Skip to content

Llama Sanctuary finds last-minute Shuswap home following eviction

Llamas and alpacas safely moved to property in Mara, move cost nearly $26k
Brownie, one of the llamas moved to The Llama Sanctuary’s new home in Mara on March 31, 2023. (The Llama Sanctuary/ Facebook)

Llamas in the Shuswap found a new home in the nick of time.

The Llama Sanctuary rescues and rehabilitates llamas and alpacas. The sanctuary was most recently operating out of a temporary location in Vernon, after moving from its previous Shuswap home in August 2022. The location was only available to the llamas until March 31, 2023, and that deadline just passed.

READ MORE: Big prob’llama’: Sanctuary near Vernon in need of new home – again

On Wednesday, March 29, Llama Sanctuary owners secured a new property and had to have everything out of the old one in two days.

“We never lost hope,” said co-owner/co-founder David Chapman. “We knew there was something out there, we just kept calling different places knowing someone, somewhere would know someone that had something.”

The llamas have moved to their new home, in the middle of Mara near the lake, confirmed Chapman.

The move was a tough one, he said, with little time to organize and a strict time limit to follow.

“We are very grateful to the property owner who has been hosting the llama sanctuary until now, but the rules that were made for leaving were so complicated and extreme that it made getting away very difficult,” said Chapman.

Chapman said the sanctuary appreciates their host but said it was a very challenging day, and he and his partner Lynne Milsom finally crawled into bed around five a.m. April 1, the day after the move.

However, Chapman said he was thankful there were no injured llamas or fences jumped, as has happened before during moves.

The new property doesn’t have any fencing and the sanctuary is leasing a nearby field to keep the llamas contained until corrals can be set up. The llamas’ new home also needs shelters built, as there are no structures on the land and no water or power hooked up. The next step will be moving the rest of the equipment into place and setting up that infrastructure in the coming weeks, said Chapman.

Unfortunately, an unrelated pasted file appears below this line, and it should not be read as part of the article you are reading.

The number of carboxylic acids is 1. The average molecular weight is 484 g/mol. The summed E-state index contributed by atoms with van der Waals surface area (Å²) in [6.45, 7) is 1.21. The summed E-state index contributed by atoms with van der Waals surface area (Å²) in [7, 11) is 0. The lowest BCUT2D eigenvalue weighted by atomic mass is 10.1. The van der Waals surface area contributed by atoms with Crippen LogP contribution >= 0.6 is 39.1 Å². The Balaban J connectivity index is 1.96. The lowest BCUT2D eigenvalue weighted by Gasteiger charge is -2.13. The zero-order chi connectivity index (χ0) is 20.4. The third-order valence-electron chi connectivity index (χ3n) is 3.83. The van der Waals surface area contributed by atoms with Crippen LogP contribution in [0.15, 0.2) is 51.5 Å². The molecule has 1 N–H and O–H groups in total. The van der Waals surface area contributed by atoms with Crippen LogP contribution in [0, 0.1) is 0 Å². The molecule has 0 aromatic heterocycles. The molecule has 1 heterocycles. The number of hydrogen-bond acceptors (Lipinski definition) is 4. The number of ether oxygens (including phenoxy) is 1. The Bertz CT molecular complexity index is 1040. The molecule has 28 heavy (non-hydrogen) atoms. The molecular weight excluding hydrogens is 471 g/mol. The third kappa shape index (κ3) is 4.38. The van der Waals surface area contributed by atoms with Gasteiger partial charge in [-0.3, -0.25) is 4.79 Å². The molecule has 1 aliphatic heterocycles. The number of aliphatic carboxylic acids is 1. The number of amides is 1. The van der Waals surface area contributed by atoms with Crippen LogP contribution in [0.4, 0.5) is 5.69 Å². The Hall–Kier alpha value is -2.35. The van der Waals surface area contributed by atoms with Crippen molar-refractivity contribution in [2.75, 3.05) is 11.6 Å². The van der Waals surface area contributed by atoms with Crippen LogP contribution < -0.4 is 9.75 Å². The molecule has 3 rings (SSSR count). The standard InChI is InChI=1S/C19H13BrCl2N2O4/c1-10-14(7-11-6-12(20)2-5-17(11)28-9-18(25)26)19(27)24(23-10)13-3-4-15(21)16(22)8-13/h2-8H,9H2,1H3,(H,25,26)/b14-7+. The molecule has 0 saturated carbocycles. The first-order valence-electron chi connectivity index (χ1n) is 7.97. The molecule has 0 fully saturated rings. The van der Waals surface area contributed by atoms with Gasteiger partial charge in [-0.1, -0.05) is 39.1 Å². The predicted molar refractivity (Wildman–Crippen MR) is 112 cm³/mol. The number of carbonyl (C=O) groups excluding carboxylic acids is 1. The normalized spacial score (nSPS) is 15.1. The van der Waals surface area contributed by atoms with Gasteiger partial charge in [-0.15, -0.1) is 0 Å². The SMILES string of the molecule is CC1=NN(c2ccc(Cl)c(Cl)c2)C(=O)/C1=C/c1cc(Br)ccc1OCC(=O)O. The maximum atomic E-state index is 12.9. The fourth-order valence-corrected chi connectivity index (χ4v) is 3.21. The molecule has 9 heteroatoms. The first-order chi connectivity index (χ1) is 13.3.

Asked if the llamas now have a permanent home, Chapman said they still have to wait and see.

“We have to play it along and see how it goes. It was initially offered to us as temporary, and with all the work that has to go in, it’s a big investment so we have to come to some arrangement. It’s all very open at the moment, we’re seeing how we get along with each other, which is really well so far, thankfully.”

Moving forward, the sanctuary needs funding to help with the building. The last move cost around $34,000, said Chapman, and this one is estimated at nearly $26,000.

The sanctuary intends to open back up to visitors as soon as possible, and Chapman said fan favourites like Paul the llama are eager to greet guests.

Donors can sponsor a llama or directly donate to the sanctuary at

READ MORE: Low lake level prompts public warnings for Shuswap boat launches


Like us on Facebook and follow us on Twitter and subscribe to our daily newsletter.

Rebecca Willson

About the Author: Rebecca Willson

I took my first step into the journalism industry in November 2022 when I moved to Salmon Arm to work for the Observer and Eagle Valley News. I graduated with a journalism degree in December 2021 from MacEwan University in Edmonton.
Read more